yet my hear will not quickly…”

Enkidu opened his mouth to speak,
saying to Gilgamesh:
“Why, my friend, do you speak like a weakling?
With your spineless words you make me despondent.

“Now, my friend, but one is our task,
the copper is already pouring into the mould!
To stoke the furnace for an hour? To … the coals for an hour?
To send the Deluge is to crack the whip!”

“Don’t draw back, don’t make a retreat!
… make your blow mighty!”

Fifty lines later, after Humbaba has been captured, he begs Enkidu:

“You are experienced in the ways of my forest, the ways …,
also you know all the arts of speech.
I should have picked you up and hanged you from the sapling at the way into the forest,
I should have fed your flesh to the locust bird, ravening eagle and vulture.

“Now, Enkidu, my release lies with you:
tell Gilgamesh to spare me my life!”
Enkidu opened his mouth to speak,
saying to Gilgamesh:

“My friend, Humbaba who guards the Forest of Cedar:
finish him, slay him, do away with his power!
Humbaba who guards the Forest of Cedar:
finish him, slay him, do away with his power,
before Enlil the foremost hears what we do!

“The great gods will take against us in anger,
Enlil and Nippur, Shamash in Larsa…,
Establish for ever a fame that endures,
how Gilgamesh slew ferocious Humbaba!

“Smite him again, slay his servant alongside him!”
Gilgamesh heard the word of his companion.
He took up his axe in his hand,
he drew forth the dirk from his belt.

Gilgamesh smote him in the neck,
his friend Enkidu gave encouragement.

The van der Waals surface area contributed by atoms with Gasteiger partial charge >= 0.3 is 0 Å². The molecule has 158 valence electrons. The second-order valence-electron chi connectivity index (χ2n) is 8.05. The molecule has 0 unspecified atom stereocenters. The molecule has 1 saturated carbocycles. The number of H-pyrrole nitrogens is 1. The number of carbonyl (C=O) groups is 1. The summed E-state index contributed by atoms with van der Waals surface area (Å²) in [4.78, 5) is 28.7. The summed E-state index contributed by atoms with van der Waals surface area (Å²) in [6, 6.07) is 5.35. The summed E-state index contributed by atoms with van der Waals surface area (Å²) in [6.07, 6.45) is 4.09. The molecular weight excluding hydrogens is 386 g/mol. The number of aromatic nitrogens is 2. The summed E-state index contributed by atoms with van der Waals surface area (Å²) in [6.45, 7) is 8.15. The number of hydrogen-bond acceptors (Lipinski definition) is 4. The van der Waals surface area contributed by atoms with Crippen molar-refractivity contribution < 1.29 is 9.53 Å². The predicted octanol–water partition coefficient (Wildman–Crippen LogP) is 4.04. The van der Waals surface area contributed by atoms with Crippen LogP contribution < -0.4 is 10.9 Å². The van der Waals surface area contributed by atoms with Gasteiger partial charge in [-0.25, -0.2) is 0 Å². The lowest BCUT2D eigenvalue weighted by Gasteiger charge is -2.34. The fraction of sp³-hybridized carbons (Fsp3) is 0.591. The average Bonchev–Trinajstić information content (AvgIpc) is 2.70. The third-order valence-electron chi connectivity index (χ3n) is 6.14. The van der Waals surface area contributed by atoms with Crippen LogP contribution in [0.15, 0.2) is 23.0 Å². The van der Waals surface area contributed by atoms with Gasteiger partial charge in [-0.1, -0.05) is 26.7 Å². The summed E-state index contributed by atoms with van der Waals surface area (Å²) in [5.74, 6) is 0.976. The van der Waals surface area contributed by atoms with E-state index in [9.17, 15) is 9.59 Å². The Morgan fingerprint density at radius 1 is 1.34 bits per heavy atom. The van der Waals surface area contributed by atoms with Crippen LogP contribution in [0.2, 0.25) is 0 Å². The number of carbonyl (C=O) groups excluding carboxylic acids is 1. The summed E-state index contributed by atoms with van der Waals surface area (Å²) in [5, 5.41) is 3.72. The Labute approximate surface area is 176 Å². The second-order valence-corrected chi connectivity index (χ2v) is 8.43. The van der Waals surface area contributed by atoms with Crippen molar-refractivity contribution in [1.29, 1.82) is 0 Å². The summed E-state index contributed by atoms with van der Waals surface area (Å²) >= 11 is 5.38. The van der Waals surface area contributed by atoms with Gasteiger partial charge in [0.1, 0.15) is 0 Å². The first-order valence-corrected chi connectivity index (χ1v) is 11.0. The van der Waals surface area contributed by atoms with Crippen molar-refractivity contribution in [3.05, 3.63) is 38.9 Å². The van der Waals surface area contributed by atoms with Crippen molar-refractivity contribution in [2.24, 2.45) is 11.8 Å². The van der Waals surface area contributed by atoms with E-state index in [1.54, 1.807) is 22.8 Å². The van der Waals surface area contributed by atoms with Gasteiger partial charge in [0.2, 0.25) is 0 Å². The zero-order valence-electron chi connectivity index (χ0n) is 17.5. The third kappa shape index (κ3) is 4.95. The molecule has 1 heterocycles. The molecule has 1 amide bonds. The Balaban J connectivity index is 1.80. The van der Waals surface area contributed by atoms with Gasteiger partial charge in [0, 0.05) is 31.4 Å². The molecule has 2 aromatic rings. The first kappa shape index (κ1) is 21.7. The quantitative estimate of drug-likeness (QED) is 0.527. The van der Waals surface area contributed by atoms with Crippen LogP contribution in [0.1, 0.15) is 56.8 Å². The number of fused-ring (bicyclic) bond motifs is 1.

He … he fell,
the ravines did run with his blood.

Humbaba the guardian he smote to the ground,
for two leagues afar …
With him he slew …
the woods he …

He slew the ogre, the forest’s guardian,
at whose yell were sundered the peaks of Sirion and Lebanon,
… the mountains did quake
… all the hillsides did tremble.

He slew the ogre, the cedar’s guardian,
the broken …
As soon as he had slain all seven of the auras [Humbaba’s powers]
the war-net of two talents’ weight, and the dirk of eight,

a load of ten talents he took up,
he went down to trample the forest.
He discovered the secret abode of the gods,
Gilgamesh felling the trees, Enkidu choosing the timber.

[Enkidu] The Wild-Born knew how to given counsel,
he said to his friend:

“By your strength alone you slew the guardian,
what can bring you dishonor? Lay low the Forest of Cedar!
Seek out for me a lofty cedar,
whose crown is high as the heavens!

“I will make a door of the reed-lengths breadth,
let is not have a pivot, let it travel in a door-jamb.
Its side will be a cubit, a reed-length its breadth,
let no stranger draw near it, let a god have love for it.

“To the house of Enlil the Euphrates shall bear it,
let the folk of Nippur rejoice over it!
Let the god Enlil delight in it.

They bound together a raft, they laid the cedar on it,
Enkidu was helmsman …,
and Gilgamesh carried the head of Humbaba.

Gilgamesh, Tablet VI and other sources,
translated by Andrew George

Read the other Great Myths here

Comments are closed.